Gahanna officials want to make sure the city is getting the most bang for the buck when it comes to tax-increment-financing districts.
Gahanna City Council is considering a supplemental appropriation of $20,000 from the TIF fund ($4,000 from each of the five TIFs with current cash flow) for Argus Growth Consultants to provide tax-incentive management services.
City finance director Jennifer Teal told council committee members July 22 that Gahanna currently has one retired and seven active TIF districts that are administered through the TIF fund.
Currently, she said, more than 725 TIF parcels exist throughout the city, with TIF transactions spanning the past 30-plus years.
Teal said she wants to make sure the city is receiving the maximum amount of revenue from the TIFs due to the number of transactions and parcels, as well as the city's planned use of additional TIFs in the future.
Pending council approval, Argus would review existing TIFs and their parcels to ensure that no parcels are missed and that their base values line up accurately.
Argus also would review TIF revenue and school compensation payments; develop a TIF policy for the city that defines roles and responsibilities for TIF creation and administration within the city; and develop tools for ongoing tracking to improve the ability to calculate developer and school compensation payments and provide effective analysis.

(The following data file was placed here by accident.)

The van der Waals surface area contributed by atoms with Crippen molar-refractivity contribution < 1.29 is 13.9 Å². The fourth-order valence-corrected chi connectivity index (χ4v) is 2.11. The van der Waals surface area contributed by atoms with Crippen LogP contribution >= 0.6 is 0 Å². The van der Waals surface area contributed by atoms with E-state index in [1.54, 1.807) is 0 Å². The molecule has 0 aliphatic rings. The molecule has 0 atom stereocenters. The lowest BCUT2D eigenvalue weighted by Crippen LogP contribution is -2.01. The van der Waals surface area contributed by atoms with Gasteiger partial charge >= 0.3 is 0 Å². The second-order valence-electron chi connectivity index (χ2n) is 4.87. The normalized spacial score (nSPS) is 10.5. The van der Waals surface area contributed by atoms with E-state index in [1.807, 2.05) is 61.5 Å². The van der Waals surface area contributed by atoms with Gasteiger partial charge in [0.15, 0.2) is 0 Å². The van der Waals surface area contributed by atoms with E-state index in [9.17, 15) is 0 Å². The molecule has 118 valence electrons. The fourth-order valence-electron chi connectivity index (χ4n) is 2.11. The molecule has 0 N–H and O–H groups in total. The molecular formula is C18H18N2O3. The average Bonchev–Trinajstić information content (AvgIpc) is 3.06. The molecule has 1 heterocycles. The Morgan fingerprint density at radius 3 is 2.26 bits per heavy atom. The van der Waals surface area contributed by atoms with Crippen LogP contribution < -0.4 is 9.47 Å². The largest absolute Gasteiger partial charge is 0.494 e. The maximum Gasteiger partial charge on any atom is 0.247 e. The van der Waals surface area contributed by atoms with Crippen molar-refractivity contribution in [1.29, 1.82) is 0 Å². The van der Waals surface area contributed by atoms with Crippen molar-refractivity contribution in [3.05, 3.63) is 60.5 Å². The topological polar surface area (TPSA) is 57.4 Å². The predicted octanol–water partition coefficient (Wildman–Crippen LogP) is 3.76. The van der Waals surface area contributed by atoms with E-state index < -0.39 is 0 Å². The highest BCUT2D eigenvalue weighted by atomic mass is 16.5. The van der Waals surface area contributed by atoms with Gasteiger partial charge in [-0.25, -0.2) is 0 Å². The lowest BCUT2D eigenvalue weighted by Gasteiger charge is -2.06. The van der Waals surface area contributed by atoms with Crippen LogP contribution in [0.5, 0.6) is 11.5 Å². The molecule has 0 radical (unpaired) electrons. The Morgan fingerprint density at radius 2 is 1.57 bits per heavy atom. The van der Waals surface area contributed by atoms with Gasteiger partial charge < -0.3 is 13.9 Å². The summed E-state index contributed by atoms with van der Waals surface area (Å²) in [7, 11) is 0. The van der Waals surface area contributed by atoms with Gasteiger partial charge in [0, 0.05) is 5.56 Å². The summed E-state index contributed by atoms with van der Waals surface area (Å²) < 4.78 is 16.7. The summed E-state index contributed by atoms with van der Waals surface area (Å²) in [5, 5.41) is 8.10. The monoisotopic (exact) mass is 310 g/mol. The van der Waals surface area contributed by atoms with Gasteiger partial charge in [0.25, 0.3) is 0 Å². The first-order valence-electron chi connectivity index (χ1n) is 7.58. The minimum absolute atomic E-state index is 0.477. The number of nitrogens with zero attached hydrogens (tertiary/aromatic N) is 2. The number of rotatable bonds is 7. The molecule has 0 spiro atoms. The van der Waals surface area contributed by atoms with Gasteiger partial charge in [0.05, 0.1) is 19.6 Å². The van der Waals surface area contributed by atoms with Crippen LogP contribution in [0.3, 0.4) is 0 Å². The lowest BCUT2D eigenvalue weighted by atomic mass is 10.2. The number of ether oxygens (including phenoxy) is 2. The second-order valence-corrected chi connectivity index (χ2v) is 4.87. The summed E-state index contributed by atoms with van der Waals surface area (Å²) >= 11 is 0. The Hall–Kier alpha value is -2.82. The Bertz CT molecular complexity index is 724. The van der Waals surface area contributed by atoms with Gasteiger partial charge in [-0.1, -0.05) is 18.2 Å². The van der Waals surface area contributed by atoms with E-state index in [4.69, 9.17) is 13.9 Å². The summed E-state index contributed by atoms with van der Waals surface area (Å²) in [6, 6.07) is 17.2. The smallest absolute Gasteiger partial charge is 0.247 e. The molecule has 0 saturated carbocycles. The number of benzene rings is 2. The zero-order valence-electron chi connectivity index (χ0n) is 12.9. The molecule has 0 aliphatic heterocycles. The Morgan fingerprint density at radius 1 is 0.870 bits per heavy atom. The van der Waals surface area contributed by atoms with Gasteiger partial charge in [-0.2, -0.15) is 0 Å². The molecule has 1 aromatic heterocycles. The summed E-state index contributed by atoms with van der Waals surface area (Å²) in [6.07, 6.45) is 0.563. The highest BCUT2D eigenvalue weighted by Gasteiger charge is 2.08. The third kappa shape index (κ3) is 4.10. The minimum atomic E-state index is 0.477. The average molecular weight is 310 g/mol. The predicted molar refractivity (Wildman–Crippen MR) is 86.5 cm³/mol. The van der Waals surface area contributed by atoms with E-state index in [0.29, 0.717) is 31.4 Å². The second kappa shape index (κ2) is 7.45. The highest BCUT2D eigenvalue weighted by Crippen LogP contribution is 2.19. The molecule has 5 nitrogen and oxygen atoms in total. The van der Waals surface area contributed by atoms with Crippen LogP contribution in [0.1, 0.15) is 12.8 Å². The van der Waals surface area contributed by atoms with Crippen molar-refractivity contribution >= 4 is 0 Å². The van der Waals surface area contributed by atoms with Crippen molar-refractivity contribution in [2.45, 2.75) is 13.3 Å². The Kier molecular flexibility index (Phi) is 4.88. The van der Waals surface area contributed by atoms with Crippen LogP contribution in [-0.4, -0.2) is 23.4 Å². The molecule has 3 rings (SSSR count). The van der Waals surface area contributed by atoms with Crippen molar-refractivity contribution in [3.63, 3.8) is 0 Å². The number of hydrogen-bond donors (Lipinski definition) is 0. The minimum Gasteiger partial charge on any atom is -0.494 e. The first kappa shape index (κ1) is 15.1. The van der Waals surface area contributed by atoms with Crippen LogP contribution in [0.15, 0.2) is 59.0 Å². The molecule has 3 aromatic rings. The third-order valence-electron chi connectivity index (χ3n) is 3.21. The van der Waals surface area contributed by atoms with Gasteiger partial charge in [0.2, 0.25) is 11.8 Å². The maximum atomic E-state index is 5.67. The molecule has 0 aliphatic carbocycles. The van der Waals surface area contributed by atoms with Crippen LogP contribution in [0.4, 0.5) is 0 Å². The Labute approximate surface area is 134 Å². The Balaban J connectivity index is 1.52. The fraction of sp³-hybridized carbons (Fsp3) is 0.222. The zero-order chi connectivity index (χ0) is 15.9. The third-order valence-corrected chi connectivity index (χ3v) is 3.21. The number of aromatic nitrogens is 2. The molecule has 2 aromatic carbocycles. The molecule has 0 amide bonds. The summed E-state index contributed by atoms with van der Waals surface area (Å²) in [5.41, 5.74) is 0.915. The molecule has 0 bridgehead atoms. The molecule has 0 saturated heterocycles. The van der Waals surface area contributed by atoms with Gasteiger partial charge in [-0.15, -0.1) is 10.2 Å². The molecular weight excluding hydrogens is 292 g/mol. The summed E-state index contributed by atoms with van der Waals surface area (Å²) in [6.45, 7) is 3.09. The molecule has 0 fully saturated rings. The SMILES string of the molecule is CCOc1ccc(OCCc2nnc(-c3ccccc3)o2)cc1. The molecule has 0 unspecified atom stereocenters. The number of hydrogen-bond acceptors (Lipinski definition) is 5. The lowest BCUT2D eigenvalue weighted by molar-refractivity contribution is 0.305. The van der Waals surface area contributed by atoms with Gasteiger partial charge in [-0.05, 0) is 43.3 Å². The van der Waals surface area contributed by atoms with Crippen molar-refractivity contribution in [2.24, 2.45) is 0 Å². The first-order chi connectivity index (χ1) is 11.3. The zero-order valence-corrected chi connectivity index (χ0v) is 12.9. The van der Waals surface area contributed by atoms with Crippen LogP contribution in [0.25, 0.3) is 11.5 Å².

Teal said the city currently receives TIF reports from the county.
"We run them through some models," she said. "What we haven't done is a parcel-by-parcel review. It's a labor-intensive process. We haven't had the time to work on it. Now that we're looking more toward TIFs, we want to make sure we have a solid foundation and make sure we're getting every dollar (due)."
Council member Karen Angelou asked if the city has lost revenue.
"It's common to have base evaluation errors as parcels change hands and additional parcels are created," Teal said.
Angelou asked how long it would take to oversee 750 parcels.
Teal said the bulk of the work could be done by the end of the year, with any corrective actions being realized in next year's distributions.
Council member Brian Larick asked how far back the TIF would be evaluated.
"It would be since inception of the particular TIF," Teal said. "If it was created five years ago, we would look back five years. All of our TIFs have a 30-year term. One matured two years ago. There's opportunity for growth."
She said Argus is an arm of Bricker & Eckler and has an extensive track record of providing TIF audits and administrative and consulting services throughout the state and, particularly, Franklin County.